Compaq Computer Corp.'s newly released OpenVMS Version 7.3 builds on the company's promise to enhance the 24-year-old operating system it acquired from Digital Equipment Corp. two years ago, users and analysts said.
The release of the operating system also lays to rest any lingering speculation about Compaq's long-term commitment to the platform, analysts said.
The OpenVMS Version 7.3 operating system, announced this week, features improved disaster tolerance, clustering, data backup and Web-serving capabilities, Compaq said.
The company also said this week that it will actively seek Defense Information Infrastructure Common Operating Environment (COE) certification for the operating system in a bid to reach new customers in the U.S. government marketplace. The COE is a set of standards and guidelines that technologies must adhere to before they can be sold into federal agencies.
The move "puts to rest the VMS is dead' rumors and misconceptions" that have surrounded the operating system for the past few years, said Terry Shannon, editor of "Shannon Knows Compaq," a newsletter based in Ashland, Mass. Since COE certification requires vendors to commit to supporting a platform for specific multiyear periods, "this is the closest that users are going to get to a contract signed in blood that VMS will be around for several years to come," Shannon said.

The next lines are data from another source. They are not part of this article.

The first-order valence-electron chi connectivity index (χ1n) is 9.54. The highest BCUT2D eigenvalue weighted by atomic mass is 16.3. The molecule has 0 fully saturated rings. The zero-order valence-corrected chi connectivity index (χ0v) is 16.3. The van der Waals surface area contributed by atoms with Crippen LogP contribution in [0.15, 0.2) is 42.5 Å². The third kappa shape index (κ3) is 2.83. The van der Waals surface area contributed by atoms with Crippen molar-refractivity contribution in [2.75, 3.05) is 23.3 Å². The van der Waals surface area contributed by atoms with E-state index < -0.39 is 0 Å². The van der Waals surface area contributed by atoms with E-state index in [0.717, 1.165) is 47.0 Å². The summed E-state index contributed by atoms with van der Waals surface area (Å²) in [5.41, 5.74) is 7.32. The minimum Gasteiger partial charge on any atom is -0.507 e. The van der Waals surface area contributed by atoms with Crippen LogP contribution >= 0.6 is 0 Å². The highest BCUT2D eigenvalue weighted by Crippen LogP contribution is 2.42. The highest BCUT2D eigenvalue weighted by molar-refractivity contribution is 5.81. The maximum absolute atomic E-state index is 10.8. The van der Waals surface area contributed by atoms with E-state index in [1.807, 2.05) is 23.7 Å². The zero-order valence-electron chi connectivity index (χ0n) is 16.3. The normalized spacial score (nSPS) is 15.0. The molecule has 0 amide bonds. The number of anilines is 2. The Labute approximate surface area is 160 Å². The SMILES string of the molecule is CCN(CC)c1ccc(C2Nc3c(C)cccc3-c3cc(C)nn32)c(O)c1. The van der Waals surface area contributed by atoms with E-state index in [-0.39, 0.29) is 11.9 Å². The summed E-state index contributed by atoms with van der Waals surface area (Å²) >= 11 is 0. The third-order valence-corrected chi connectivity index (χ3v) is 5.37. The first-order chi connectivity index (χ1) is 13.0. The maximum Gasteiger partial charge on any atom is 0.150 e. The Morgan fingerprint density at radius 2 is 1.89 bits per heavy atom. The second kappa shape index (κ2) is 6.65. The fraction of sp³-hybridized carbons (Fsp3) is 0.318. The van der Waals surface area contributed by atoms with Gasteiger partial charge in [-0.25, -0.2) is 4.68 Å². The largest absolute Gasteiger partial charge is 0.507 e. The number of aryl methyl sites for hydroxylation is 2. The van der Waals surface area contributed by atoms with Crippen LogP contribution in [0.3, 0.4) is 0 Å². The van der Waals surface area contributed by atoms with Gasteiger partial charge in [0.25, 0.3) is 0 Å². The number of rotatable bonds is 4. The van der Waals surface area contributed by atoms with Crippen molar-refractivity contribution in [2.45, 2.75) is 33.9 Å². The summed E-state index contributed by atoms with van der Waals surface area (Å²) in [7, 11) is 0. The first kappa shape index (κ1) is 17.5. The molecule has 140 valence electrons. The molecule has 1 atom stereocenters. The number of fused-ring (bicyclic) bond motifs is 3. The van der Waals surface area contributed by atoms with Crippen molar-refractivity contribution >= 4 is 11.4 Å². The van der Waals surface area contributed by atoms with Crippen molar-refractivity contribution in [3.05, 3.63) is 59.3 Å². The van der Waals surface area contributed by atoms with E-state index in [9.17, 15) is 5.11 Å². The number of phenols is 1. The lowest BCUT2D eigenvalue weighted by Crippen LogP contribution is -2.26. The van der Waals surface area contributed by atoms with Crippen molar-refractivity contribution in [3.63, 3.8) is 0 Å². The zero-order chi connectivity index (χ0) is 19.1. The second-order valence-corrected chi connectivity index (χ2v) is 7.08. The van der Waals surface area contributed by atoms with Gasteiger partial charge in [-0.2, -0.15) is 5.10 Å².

OpenVMS is a popular mid- to high-end operating system that Compaq acquired from Digital. It powers some of Compaq's highest-end servers, including the company's new 32-processor Wildfire Alpha server. Despite its continued presence in the high-end market, users say they are concerned about Compaq's long-term commitment to the platform because of its low volume and proprietary roots.
OpenVMS Version 7.3 has been enhanced in various ways. "Some of these features - such as extended file caching - are long-awaited features" on OpenVMS, said Robert Young, a consultant at Newcastle, Del.-based AmeriStar Technologies Inc., which uses OpenVMS and is currently migrating to new, more powerful VMS servers. Similarly, the increased system availability possible now during backups is a "big win for folks with a heritage database," he said.